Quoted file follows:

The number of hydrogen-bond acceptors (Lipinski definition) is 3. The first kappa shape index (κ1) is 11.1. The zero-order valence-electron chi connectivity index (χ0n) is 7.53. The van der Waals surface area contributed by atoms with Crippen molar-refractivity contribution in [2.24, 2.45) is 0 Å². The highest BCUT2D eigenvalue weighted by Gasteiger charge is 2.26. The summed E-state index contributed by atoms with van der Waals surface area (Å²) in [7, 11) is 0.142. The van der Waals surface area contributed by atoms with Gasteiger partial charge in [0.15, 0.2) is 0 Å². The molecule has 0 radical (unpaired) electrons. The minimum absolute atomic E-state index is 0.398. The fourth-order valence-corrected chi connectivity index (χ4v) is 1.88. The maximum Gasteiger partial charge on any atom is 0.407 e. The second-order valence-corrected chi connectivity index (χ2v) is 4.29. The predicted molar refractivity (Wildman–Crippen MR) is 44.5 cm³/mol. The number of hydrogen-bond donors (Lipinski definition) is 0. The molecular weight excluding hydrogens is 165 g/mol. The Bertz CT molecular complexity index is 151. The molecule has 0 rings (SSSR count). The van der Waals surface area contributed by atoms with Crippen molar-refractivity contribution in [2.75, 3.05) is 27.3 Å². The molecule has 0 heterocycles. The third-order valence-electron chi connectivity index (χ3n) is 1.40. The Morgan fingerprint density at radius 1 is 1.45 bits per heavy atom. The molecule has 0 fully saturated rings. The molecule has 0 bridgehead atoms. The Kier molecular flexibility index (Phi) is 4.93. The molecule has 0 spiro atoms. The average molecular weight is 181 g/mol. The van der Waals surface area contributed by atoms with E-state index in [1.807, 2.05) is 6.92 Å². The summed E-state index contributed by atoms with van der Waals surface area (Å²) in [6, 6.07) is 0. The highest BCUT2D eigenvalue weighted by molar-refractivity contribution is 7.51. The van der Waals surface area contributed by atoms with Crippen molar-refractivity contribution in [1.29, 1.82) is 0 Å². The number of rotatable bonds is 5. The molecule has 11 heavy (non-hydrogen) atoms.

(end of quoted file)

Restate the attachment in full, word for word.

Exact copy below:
The number of hydrogen-bond acceptors (Lipinski definition) is 3. The first kappa shape index (κ1) is 11.1. The zero-order valence-electron chi connectivity index (χ0n) is 7.53. The van der Waals surface area contributed by atoms with Crippen molar-refractivity contribution in [2.24, 2.45) is 0 Å². The highest BCUT2D eigenvalue weighted by Gasteiger charge is 2.26. The summed E-state index contributed by atoms with van der Waals surface area (Å²) in [7, 11) is 0.142. The van der Waals surface area contributed by atoms with Gasteiger partial charge in [0.15, 0.2) is 0 Å². The molecule has 0 radical (unpaired) electrons. The minimum absolute atomic E-state index is 0.398. The fourth-order valence-corrected chi connectivity index (χ4v) is 1.88. The maximum Gasteiger partial charge on any atom is 0.407 e. The second-order valence-corrected chi connectivity index (χ2v) is 4.29. The predicted molar refractivity (Wildman–Crippen MR) is 44.5 cm³/mol. The number of hydrogen-bond donors (Lipinski definition) is 0. The molecular weight excluding hydrogens is 165 g/mol. The Bertz CT molecular complexity index is 151. The molecule has 0 rings (SSSR count). The van der Waals surface area contributed by atoms with Crippen molar-refractivity contribution in [2.75, 3.05) is 27.3 Å². The molecule has 0 heterocycles. The third-order valence-electron chi connectivity index (χ3n) is 1.40. The Morgan fingerprint density at radius 1 is 1.45 bits per heavy atom. The molecule has 0 fully saturated rings. The molecule has 0 bridgehead atoms. The Kier molecular flexibility index (Phi) is 4.93. The molecule has 0 spiro atoms. The average molecular weight is 181 g/mol. The van der Waals surface area contributed by atoms with E-state index in [1.807, 2.05) is 6.92 Å². The summed E-state index contributed by atoms with van der Waals surface area (Å²) in [6, 6.07) is 0. The highest BCUT2D eigenvalue weighted by molar-refractivity contribution is 7.51. The van der Waals surface area contributed by atoms with Crippen molar-refractivity contribution in [1.29, 1.82) is 0 Å². The number of rotatable bonds is 5. The molecule has 11 heavy (non-hydrogen) atoms.